The Guardian newspaper claimed his work of art as ‘dramatic artworks’, as he has generally been trying to create sculptures from fallen trees, which gives Nash an inspiration to re-create a dead wood to a magnificent piece of art.

27-years-old, London-based industrial designer Yasmin Celik said that; “Nash’s pieces are great example of re-creation of the nature by woods. As a designer, I am very glad to see how fallen dead trees can become a piece of art by an artist like him.”

Tickets to the Gardens and the exhibition – adults £14.50, concessions £12.50, children 16 and under FREE

Exhibition closed last week on Sunday 14 April 2013.

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David Nash – A Natural Gallery: Seeds of Inspiration, you can find out more here;

Tweets about David Nash’s exhibition;

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David Nash on Pinterest;

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The Color Purple Comes to London

Copyright Wikipedia

Copyright Wikipedia

By Soraya Downie

A stage production of the 1982 novel The Color Purple by Alice Walker is set for a show at London’s Menier Chocolate Factory on July 5.

What is The Color Purple

The African American drama sets around the life and times of Celie, as she journeys from childhood to adulthood, along the way she experiences joy, tragedy, hope, love and anguish.


 

Film adaption

In the Steven Spielberg film adaption in 1985, Celie was played by US actress Whoopi Goldberg, Akosua Busia played her sister Nettie and US actress and TV talk host, Oprah Winfrey starred as their friend Sofia.

Proving to be a huge commercial success, the film was awarded 11 Academy Awards nominations and four Golden Globes, with Goldberg winning Best Actress (Drama).


 

Divided opinion

The novel is still considered to be one of the best novels of the 1980s and in American history.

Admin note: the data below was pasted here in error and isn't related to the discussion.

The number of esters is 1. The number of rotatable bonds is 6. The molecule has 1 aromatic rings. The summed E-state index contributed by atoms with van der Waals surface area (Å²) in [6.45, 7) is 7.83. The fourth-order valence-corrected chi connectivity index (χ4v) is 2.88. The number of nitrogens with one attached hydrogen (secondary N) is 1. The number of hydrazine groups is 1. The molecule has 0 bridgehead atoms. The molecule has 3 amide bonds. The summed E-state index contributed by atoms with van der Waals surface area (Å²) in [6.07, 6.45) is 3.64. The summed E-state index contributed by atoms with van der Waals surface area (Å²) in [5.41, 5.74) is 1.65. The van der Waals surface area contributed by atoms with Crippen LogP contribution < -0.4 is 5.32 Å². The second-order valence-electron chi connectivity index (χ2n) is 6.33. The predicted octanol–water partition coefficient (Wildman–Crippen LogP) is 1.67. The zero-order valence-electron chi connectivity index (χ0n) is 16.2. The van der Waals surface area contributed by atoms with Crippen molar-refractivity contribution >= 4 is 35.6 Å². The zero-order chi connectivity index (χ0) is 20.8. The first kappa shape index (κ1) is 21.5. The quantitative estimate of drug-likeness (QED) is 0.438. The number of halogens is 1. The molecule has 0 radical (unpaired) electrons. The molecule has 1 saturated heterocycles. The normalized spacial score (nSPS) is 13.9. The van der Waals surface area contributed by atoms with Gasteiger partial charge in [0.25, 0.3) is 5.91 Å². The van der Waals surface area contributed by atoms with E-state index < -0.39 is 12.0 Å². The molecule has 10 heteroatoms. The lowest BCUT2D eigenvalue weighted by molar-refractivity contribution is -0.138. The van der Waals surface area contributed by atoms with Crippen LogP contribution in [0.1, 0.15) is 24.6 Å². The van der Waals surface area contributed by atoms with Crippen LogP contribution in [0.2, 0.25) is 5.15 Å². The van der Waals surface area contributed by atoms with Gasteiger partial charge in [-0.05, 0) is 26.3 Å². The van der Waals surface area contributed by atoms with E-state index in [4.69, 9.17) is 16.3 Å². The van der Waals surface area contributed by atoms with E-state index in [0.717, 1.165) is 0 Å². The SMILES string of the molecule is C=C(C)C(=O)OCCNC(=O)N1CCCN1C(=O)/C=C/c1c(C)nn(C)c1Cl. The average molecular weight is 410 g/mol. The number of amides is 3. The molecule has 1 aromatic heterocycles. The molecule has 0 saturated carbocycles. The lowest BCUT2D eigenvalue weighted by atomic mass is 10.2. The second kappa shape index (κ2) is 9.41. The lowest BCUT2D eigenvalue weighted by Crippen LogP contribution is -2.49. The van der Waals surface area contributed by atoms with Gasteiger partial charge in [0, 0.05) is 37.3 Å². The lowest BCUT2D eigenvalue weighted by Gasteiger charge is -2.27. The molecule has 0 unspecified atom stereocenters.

Marie Kolawole, 30, a dental nurse from Camberwell, said, “The Color Purple is an exceptional story and I really enjoyed the film when I was growing up. I am slightly dubious in whether the British cast can capture the American nature of it.”

“As it looks at the hard times of African Americans, I’m hoping they really try to imitate the essence of film and really show Celie’s journey and everything she had gone through.”

Who’s who

This will be the first time that a theatre production of The Color Purple will take place in the UK, as it had been previously on Broadway in the new York in 2005.

The Color Purple’s first European premiere will showcase British talent, with stars from other big productions starring in the big lead roles.

Cynthia Erivo, who stars in Sister Act: The Musical, will take on the role of Celie and Abiona Omonua, stars in both Legally Blonde and Hairspray, will play the role of Nettie.

A worthy winner

Walker’s novel was awarded the Pulitzer Prize, making her the first African American woman to achieve this.

Fanatic theatre fan, Callum Moore, 27, from Camden, said “I think the show will be amazing. I’ve been waiting a long time to see a stage production of it here and it’d be interesting to see how it turns out.”

The Primary school teacher also said, “The book itself was fascinating, I’m just praying that all the British cast do a good job and bring the story to life on stage.”

Look out for…

The UK show will be directed and designed by Tony Award winner, John Doyle and adapted for the stage by Pulitzer Prize and Tony Award winner Marsha Norman.

The London Menier Chocolate Factory is located on Southwark Street, South London.

Tickets are on sale now and are priced between £29.50 and £37.50.

Getting to know all about Sickle Cell Anaemia

By Soraya Downie

Living with the disease

Emmanuel Bola, 37, a driving instructor from Brixton in South London, has been living with Sickle Cell Anaemia since he was a child. He has been in and out of hospital since the age of two.

“It’s painful at times but I’ve just accepted that it’s been a part of my life for so long and it always will be.”

A recent episode left Bola in hospital for two weeks and was the most painful one he had experienced in his life so far.

“People will think, as you get older, you are more likely to bare the pain. There’s no truth in that at all, pain is pain, whether you’re five or fifty. I just think children wouldn’t be able to deal with it, as well as young people and adults do.”

A recent survey conducted by Roam showed that 40% of people are unaware of what the disease is, but a quarter of us knew someone with it.

Sickle Cell Pie Chart

Sickle Cell Pie Chart by Roam

Sickle Cell is an inherited disease, which is incurable.

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The disease is inherited through each parent, but some people have been diagnosed with Sickle Cell Trait.